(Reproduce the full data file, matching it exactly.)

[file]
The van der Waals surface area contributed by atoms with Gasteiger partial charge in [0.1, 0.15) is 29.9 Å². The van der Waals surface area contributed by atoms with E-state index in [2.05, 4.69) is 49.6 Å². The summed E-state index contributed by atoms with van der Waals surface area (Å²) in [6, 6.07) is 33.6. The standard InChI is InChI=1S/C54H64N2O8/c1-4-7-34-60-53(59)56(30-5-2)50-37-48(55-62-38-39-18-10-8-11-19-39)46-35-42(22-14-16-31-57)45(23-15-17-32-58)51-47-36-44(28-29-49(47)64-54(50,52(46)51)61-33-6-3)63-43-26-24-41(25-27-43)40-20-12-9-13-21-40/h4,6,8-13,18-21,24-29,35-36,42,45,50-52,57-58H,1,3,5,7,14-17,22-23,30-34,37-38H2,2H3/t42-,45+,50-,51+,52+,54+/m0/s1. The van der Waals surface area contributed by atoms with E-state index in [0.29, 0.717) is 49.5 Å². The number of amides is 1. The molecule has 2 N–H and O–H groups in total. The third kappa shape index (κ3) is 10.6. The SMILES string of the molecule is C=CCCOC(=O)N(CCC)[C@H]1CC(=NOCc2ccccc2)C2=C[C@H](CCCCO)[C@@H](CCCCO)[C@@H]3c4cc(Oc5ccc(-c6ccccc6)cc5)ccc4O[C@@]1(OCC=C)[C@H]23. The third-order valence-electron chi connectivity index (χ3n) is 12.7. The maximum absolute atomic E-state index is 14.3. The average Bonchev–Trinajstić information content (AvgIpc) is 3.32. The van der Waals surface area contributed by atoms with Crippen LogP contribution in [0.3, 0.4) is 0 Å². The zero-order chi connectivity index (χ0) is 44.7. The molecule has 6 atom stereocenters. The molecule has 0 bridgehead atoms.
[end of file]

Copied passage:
The van der Waals surface area contributed by atoms with Gasteiger partial charge in [0.1, 0.15) is 29.9 Å². The van der Waals surface area contributed by atoms with E-state index in [2.05, 4.69) is 49.6 Å². The summed E-state index contributed by atoms with van der Waals surface area (Å²) in [6, 6.07) is 33.6. The standard InChI is InChI=1S/C54H64N2O8/c1-4-7-34-60-53(59)56(30-5-2)50-37-48(55-62-38-39-18-10-8-11-19-39)46-35-42(22-14-16-31-57)45(23-15-17-32-58)51-47-36-44(28-29-49(47)64-54(50,52(46)51)61-33-6-3)63-43-26-24-41(25-27-43)40-20-12-9-13-21-40/h4,6,8-13,18-21,24-29,35-36,42,45,50-52,57-58H,1,3,5,7,14-17,22-23,30-34,37-38H2,2H3/t42-,45+,50-,51+,52+,54+/m0/s1. The van der Waals surface area contributed by atoms with E-state index in [0.29, 0.717) is 49.5 Å². The number of amides is 1. The molecule has 2 N–H and O–H groups in total. The third kappa shape index (κ3) is 10.6. The SMILES string of the molecule is C=CCCOC(=O)N(CCC)[C@H]1CC(=NOCc2ccccc2)C2=C[C@H](CCCCO)[C@@H](CCCCO)[C@@H]3c4cc(Oc5ccc(-c6ccccc6)cc5)ccc4O[C@@]1(OCC=C)[C@H]23. The third-order valence-electron chi connectivity index (χ3n) is 12.7. The maximum absolute atomic E-state index is 14.3. The average Bonchev–Trinajstić information content (AvgIpc) is 3.32. The van der Waals surface area contributed by atoms with Crippen LogP contribution in [0.3, 0.4) is 0 Å². The zero-order chi connectivity index (χ0) is 44.7. The molecule has 6 atom stereocenters. The molecule has 0 bridgehead atoms.